It’s a history of which Brandy S. Culp, the Richard Koopman Curator of Decorative Arts at the Wadsworth Atheneum in Hartford, Conn. and guest curator of the City Gallery’s upcoming exhibit Interwoven: The Art of Indigo and Silver, is well aware. The exhibit, she explains, is “ultimately about layers of history and meaning, and how we find meaning in materials.” The show will feature three artists heavily influenced by Charleston history and culture including silversmith Kaminer Haislip, textile designer Leigh Magar, and photographer Jack Alterman.
The project began two years ago when Haislip, one of the few formally-trained silversmiths practicing in Charleston, and Magar, known for her “seed to stitch” project, which takes indigo grown in her own garden and uses it to create hand-dyed and hand-stitched garments and goods, approached Culp.
“They wanted me to guest curate this exhibit, so we started with discussions of silver and indigo and how they related.”
With her rich background in the history of decorative arts, Culp explains that indigo and silver were both highly prized as raw materials throughout the ages, globally traded as commodities, and historically transformed by artisans into objects of desire.
“There’s a lot of commonality between these two as raw materials,” she says, “So what these artists have done is they are looking at these two transformative and symbolically imbued mediums and exploring how people actually shaped resources that, in turn, influenced society.”
In fact, it is South Carolina’s own Eliza Lucas Pinckney, the 16-year-old daughter of a wealthy planter, who is credited with first introducing and successfully cultivating indigo in the American colonies in 1742. Long before the ubiquity of today’s blue jeans, at the time, indigo dye was rare and expensive. Like silver, it was a symbol of status and wealth. In the two decades after its introduction, indigo would become one of the colony’s largest exports, second only to rice. That also led to a spike in the importation of enslaved labor to carry out the challenging and time-intensive process of extracting the dye, which could involve pounding the plant for up to 20 hours.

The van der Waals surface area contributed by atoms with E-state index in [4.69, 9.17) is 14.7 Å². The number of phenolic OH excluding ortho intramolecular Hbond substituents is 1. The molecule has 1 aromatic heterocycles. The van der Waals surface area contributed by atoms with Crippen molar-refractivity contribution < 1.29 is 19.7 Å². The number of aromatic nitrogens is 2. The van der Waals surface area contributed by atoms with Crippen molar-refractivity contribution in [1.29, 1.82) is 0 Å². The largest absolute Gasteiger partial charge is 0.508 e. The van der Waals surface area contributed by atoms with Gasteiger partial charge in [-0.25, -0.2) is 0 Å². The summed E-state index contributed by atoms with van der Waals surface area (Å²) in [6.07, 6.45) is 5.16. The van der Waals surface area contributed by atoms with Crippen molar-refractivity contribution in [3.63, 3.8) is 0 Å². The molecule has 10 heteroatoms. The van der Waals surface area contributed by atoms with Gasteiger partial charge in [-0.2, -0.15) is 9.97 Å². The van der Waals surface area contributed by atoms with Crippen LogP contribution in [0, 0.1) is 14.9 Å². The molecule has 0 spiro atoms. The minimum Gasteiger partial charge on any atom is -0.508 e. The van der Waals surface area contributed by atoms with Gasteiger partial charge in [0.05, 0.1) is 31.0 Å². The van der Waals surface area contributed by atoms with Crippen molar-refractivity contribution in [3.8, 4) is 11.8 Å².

The title of the show, Interwoven, however, refers not only to this shared history and symbolism, but also to how the past and present are worked into the artists’ contemporary interpretations of these mediums. Culp explains, for example, that while Magar and Haislip have collaborated on a number of pieces for the exhibit that meld the elements of indigo and silver, they will also be displaying individual works. For Haislip, that means giving visitors, far removed from the processes of metalwork, the experience of how she forms and forges her pieces, which, while heavily influenced by tradition, are completely contemporary in their design.
“In today’s society, so many people look at her work and think that it must be cast, or that it’s fabricated,” says Culp. “She is a traditional silversmith still using a lot of the tools and the processes that people have been using for hundreds of years.”
Alterman, a Charleston native perhaps best known for his diverse portraits that capture the city’s many faces, was brought in to tie the whole story together. Through his photography, he will not only document the work on display, but will also have a series of portraits of other local artisans directly or indirectly connected to the craftmanship of indigo and silver.
In addition to the label copy that will provide some historical context for the role Africans and African Americans played in the production of indigo and silver, Culp indicates that Alterman’s contribution is also important because his portraits showcase contemporary African-American artists working in or connected to these mediums as well, including Jonathan Green and Arianne King Comer.
“This exhibit is not a comprehensive look at the subject of indigo and silver,” she acknowledges. “It’s a very specific look at these materials through the eyes of three artists. There are so many talented people that are both metalworkers and textile artists involved in indigo.”
To get a full picture of this interweaving narrative, Culp also recommends that audiences attend the artist talk, which will take place on Sept. 8 at 2 p.m., where the exhibitors will be on hand to discuss the most important stories in their work and to take audience questions.
Charleston Magazine highlighted in their August issue Interwoven: The Art of Indigo and Silver, the collaborative exhibition that includes artists Kaminer Haislip, Leigh Magar, Jack Alterman, and curator Brandy Culp. The exhibition will be on display at the City Gallery in historic downtown Charleston, SC August 25-October 7, 2018. Visit Kaminer’s website Blog for details.